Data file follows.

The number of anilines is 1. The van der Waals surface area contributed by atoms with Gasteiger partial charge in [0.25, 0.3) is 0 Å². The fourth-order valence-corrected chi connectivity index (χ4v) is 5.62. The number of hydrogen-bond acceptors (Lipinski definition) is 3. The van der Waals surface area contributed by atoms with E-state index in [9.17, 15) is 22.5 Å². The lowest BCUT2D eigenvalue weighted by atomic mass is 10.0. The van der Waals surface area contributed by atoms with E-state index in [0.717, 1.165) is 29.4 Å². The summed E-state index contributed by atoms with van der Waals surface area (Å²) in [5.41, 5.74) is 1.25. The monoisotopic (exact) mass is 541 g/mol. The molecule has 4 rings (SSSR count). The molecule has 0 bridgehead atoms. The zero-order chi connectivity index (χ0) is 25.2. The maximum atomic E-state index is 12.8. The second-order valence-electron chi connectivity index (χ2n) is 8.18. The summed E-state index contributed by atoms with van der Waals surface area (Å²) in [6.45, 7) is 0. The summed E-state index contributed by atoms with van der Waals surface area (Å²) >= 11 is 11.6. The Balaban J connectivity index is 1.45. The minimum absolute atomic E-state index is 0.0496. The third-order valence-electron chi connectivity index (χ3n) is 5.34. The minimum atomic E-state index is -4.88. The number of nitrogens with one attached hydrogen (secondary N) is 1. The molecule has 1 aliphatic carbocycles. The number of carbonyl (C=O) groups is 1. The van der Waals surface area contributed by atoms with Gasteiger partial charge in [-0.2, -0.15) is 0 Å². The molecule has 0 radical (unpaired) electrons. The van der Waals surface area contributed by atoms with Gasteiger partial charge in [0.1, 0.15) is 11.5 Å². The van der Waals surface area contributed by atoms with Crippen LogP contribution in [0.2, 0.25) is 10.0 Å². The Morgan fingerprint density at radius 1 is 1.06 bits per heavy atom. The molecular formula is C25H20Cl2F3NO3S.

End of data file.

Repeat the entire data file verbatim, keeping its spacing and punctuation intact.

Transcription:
The number of anilines is 1. The van der Waals surface area contributed by atoms with Gasteiger partial charge in [0.25, 0.3) is 0 Å². The fourth-order valence-corrected chi connectivity index (χ4v) is 5.62. The number of hydrogen-bond acceptors (Lipinski definition) is 3. The van der Waals surface area contributed by atoms with E-state index in [9.17, 15) is 22.5 Å². The lowest BCUT2D eigenvalue weighted by atomic mass is 10.0. The van der Waals surface area contributed by atoms with E-state index in [0.717, 1.165) is 29.4 Å². The summed E-state index contributed by atoms with van der Waals surface area (Å²) in [5.41, 5.74) is 1.25. The monoisotopic (exact) mass is 541 g/mol. The molecule has 4 rings (SSSR count). The molecule has 0 bridgehead atoms. The zero-order chi connectivity index (χ0) is 25.2. The maximum atomic E-state index is 12.8. The second-order valence-electron chi connectivity index (χ2n) is 8.18. The summed E-state index contributed by atoms with van der Waals surface area (Å²) in [6.45, 7) is 0. The summed E-state index contributed by atoms with van der Waals surface area (Å²) >= 11 is 11.6. The Balaban J connectivity index is 1.45. The minimum absolute atomic E-state index is 0.0496. The third-order valence-electron chi connectivity index (χ3n) is 5.34. The minimum atomic E-state index is -4.88. The number of nitrogens with one attached hydrogen (secondary N) is 1. The molecule has 1 aliphatic carbocycles. The number of carbonyl (C=O) groups is 1. The van der Waals surface area contributed by atoms with Gasteiger partial charge in [-0.2, -0.15) is 0 Å². The molecule has 0 radical (unpaired) electrons. The van der Waals surface area contributed by atoms with Gasteiger partial charge in [0.1, 0.15) is 11.5 Å². The van der Waals surface area contributed by atoms with Crippen LogP contribution in [0.2, 0.25) is 10.0 Å². The Morgan fingerprint density at radius 1 is 1.06 bits per heavy atom. The molecular formula is C25H20Cl2F3NO3S.